The walking was interesting. The feet were something that Barry and I actually had a chat about early on. Usually you have full use of your toes and can move them around, but we never quite found a way to do that. They wanted to elongate Vecna’s feet. He did ask me, “If there was one thing you could change, what would it be?” And I said I’d definitely be interesting in doing more with the feet. But the walk was at first on my own figuring out the stillness and purpose of why I was walking the way I was walking. And then I had to try to make it as natural and realistic as possible while wearing the [costumed] feet. In terms of gait and poise and posture, it was about: Where is the power coming from? Where is that center of gravity? I don’t have to be wild and manic, I can be precise and chosen, and dominating.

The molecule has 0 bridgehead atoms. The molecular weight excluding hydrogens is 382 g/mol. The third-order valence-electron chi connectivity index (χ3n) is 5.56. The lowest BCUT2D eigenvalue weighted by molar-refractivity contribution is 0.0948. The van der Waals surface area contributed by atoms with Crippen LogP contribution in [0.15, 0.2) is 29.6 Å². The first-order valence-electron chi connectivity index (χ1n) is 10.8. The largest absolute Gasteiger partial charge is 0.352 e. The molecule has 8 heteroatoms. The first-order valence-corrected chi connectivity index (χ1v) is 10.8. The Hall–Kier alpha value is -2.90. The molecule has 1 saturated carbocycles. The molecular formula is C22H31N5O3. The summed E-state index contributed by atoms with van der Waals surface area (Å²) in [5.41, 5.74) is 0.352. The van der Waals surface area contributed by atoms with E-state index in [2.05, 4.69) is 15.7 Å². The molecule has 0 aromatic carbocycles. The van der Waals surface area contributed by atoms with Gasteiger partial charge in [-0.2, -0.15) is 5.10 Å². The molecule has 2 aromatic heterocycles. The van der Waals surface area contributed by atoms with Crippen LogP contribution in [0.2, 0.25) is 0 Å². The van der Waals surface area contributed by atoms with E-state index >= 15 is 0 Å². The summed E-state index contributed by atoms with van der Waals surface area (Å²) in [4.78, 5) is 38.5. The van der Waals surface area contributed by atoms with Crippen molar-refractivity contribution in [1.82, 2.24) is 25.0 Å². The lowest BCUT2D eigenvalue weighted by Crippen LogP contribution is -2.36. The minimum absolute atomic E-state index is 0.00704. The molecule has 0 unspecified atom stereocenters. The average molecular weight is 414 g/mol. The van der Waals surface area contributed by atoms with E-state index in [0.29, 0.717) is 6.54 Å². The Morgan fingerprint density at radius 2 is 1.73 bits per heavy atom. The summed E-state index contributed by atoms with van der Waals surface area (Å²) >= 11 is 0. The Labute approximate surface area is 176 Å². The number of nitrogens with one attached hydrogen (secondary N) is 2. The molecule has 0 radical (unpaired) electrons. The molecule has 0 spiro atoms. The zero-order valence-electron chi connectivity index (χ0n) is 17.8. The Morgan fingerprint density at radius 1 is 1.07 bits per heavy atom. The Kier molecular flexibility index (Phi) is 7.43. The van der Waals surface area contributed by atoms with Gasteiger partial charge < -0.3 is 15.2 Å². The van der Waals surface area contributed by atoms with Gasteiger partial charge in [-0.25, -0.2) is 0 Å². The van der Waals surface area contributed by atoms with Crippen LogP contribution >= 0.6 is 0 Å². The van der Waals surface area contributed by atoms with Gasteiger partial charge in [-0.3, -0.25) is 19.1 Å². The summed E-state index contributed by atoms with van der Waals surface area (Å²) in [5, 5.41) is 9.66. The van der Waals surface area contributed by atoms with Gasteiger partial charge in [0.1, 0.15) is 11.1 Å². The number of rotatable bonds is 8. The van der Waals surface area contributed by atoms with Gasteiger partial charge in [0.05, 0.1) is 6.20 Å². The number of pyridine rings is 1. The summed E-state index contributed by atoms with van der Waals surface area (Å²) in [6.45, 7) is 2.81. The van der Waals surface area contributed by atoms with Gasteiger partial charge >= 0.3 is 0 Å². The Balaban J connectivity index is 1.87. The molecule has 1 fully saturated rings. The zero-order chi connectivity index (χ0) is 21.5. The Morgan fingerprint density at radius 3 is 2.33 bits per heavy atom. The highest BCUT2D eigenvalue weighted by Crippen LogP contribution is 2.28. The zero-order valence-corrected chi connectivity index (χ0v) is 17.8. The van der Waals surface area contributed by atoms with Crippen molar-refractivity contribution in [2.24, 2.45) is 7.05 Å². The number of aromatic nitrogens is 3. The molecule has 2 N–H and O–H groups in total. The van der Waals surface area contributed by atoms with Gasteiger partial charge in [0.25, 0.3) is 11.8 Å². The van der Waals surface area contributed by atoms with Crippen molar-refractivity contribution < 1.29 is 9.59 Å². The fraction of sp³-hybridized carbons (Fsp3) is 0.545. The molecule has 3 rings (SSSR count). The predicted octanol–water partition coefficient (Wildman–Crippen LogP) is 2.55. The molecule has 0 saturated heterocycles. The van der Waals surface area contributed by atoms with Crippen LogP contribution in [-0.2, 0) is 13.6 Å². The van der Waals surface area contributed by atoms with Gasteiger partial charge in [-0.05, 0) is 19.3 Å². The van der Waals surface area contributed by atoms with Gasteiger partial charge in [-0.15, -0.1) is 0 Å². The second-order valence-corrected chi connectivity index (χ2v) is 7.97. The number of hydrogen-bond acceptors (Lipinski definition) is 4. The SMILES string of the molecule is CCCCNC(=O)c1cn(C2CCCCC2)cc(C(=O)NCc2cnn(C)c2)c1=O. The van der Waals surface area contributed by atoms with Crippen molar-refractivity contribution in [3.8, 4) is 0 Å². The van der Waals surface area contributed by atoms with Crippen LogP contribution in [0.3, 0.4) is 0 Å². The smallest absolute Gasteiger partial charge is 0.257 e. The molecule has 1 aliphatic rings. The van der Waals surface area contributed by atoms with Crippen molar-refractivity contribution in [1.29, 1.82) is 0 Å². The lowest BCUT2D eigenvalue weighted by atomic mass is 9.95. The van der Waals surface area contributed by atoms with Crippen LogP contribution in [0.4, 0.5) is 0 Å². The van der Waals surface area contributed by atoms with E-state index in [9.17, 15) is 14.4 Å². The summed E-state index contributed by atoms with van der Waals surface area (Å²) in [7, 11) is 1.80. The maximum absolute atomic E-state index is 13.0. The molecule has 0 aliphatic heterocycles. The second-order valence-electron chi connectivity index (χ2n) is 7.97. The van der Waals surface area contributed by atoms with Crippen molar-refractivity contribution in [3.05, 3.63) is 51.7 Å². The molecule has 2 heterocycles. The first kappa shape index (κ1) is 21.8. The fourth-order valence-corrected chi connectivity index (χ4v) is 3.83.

The big showdown between Vecna with Eleven (Millie Bobby Brown) and Max (Sadie Sink) happens in the Mind Lair. You spoke about your scene partners being terrified of you, particularly Sadie and Millie. Can you describe the filming of that scene, going back and forth to torment each of them?
The stuff at the Snow Ball is at Hawkins, at the high school. And then the stuff in the Mind Lair was on set in Atlanta. The reaction that you see from Millie in episode nine when she’s strung up, that’s genuine and honest.
Meaning, Millie was really crying?